In our last article, we discussed proactively managing our information technology systems. In this article, we are going to discuss the differences between proactive and reactive support of technology systems. Proactive and reactive support are both a part of an average day in IT. Both involve cost of some type, but that is where the similarity ends.
A proactive approach encourages planned replacements and upgrades of hardware before they become a problem. Being proactive also involves defining standards or best practices for supporting the technology systems that can be used to help us measure or grade how we are doing, and make sure that we are not forgetting things along the way. This approach encourages addressing potential problems before they occur, and allows for planned expenditures with a calmer rollout of systems.
A reactive approach typically does not involve many standards or best practices because it means waiting for problems to come up before spending any money. This means that there are typically more difficulties with the equipment and often more downtime which can lead to missed deadlines, unhappy staff, and most importantly, unhappy customers. Many people do not realize that it is often more expensive as well. In a crisis situation, the tendency is to pay whatever it takes to get it going again. You are not looking for the best solution; just the quickest solution. You have to take what you can find rather than having the time to find what fits best. In a crisis, you haven’t got the option of limiting the work to regular business hours. Most technology providers will charge a premium rate for after hours support, and often, the solution is to patch something together, pray that it holds, and rush to implement a proper, long-term solution.
So, which approach do you choose? If you are like me, you choose the proactive approach. A key element of the proactive approach is the development of standards or best practices that guide your support and decision-making for your technology resources. These standards need to include every facet of your technology resources from purchasing, to configuration and installation, to troubleshooting and beyond. For example, in the previous article, we discussed the idea of having a 5-year rotation plan for computers. A part of your plan for workstations should be to develop a standard for the type of workstation or laptop computers you purchase. This standard would dictate things like the make and model, type of processor, amount of memory, hard drive capacity, warranty and so on. In this way, you end up with a fleet of workstations that have a common set of hardware as well as a common way of functioning, making it easier to troubleshoot and support.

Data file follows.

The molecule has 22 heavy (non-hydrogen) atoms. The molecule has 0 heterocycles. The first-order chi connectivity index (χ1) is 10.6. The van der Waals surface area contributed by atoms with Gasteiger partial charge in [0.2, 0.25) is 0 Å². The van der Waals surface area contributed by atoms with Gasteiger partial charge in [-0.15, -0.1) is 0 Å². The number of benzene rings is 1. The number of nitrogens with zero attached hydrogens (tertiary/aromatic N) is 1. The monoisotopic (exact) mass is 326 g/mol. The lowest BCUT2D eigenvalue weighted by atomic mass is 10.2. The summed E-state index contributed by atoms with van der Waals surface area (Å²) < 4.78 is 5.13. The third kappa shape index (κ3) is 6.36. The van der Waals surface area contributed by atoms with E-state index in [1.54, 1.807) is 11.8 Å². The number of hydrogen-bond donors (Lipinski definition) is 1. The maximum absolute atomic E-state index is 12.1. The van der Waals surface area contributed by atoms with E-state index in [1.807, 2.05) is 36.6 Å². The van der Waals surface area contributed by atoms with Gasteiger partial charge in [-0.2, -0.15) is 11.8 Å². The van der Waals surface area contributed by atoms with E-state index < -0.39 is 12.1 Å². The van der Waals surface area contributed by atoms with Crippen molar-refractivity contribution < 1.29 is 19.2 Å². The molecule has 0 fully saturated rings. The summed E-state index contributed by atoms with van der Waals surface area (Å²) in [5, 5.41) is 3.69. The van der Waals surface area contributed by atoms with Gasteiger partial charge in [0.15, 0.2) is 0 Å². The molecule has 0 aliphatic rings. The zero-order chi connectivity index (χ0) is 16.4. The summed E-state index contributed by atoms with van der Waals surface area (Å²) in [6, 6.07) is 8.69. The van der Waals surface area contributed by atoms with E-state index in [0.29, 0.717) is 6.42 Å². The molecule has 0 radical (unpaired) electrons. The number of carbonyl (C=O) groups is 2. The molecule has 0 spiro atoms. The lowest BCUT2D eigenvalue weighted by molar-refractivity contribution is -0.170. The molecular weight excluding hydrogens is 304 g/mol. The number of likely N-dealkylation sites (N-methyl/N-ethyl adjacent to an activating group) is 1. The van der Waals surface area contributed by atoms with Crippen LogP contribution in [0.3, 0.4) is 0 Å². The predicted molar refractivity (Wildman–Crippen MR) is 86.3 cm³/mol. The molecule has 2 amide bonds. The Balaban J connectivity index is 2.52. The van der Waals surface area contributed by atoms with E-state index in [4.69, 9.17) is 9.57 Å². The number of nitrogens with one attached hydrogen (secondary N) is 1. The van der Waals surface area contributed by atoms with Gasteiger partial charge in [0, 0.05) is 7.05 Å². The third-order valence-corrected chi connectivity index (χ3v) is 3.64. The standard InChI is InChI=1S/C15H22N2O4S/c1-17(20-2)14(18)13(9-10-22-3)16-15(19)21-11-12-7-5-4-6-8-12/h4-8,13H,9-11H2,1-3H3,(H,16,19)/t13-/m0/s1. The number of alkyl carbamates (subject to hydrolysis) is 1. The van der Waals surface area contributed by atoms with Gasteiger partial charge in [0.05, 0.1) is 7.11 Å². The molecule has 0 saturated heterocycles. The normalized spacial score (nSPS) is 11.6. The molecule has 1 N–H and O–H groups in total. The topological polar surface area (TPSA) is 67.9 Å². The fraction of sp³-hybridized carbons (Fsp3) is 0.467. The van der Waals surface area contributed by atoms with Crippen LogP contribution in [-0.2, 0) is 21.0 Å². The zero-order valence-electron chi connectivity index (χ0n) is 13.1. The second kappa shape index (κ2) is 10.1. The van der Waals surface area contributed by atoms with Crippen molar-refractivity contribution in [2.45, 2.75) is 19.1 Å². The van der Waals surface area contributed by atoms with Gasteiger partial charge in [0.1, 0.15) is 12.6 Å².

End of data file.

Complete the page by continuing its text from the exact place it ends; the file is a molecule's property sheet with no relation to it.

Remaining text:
How does one go about developing these best practices? It is not an easy task. It takes years to develop the base of knowledge that blends vendor recommendations for how to use the hardware and software with the experience that helps clarify what actually works in the real world. Best practices combine the best aspects of vendor recommendations with the knowledge of what works. They are not set in stone, but rather adaptable as new technology is introduced and more is knowledge is gained. And, most importantly, they are documented.
Documentation is the key to a successful implementation of best practices. Many companies have best practices—or even ways of doing things—but they are often not documented. If you find yourself saying, “I need to ask Fred,” your documentation is not complete. Fred needs to write down everything he knows, review it with everyone, and together you need to decide what the best practice (and related documentation) should be. And once it is written down, schedule regular reviews to ensure it remains relevant. Well maintained, living documentation ensures that everyone is rowing the boat in the same direction at the same speed. It provides guidance for purchasing, configuring, implementing and maintaining information systems in a planned, consistent fashion that allows anyone to step in at any time and be successful.
If you are a smaller company without the resources to maintain an IT department of your own, this can be a daunting task. I encourage you to find a Managed Services Provider to partner with who can bring a team with the knowledge to create the best practices. And even if you can afford to have your own IT department, it may still be a good idea to partner with an outside resource who can supplement the in-house knowledge. The more knowledge you can bring to your best practices, the better they will be.
A proactive approach to technology does not have to be difficult, but it does take time and commitment. Allow yourself to focus on developing your business, and find a technology partner you can trust to do the rest. Contact Blue Star IT Services right away at (574) 975-0767 or firstname.lastname@example.org for more info.
Looking to implement a new line of business applications or replace an old server? With our approach to IT project delivery, we help prevent scope creep and keep budgets in line with budgeted project costs.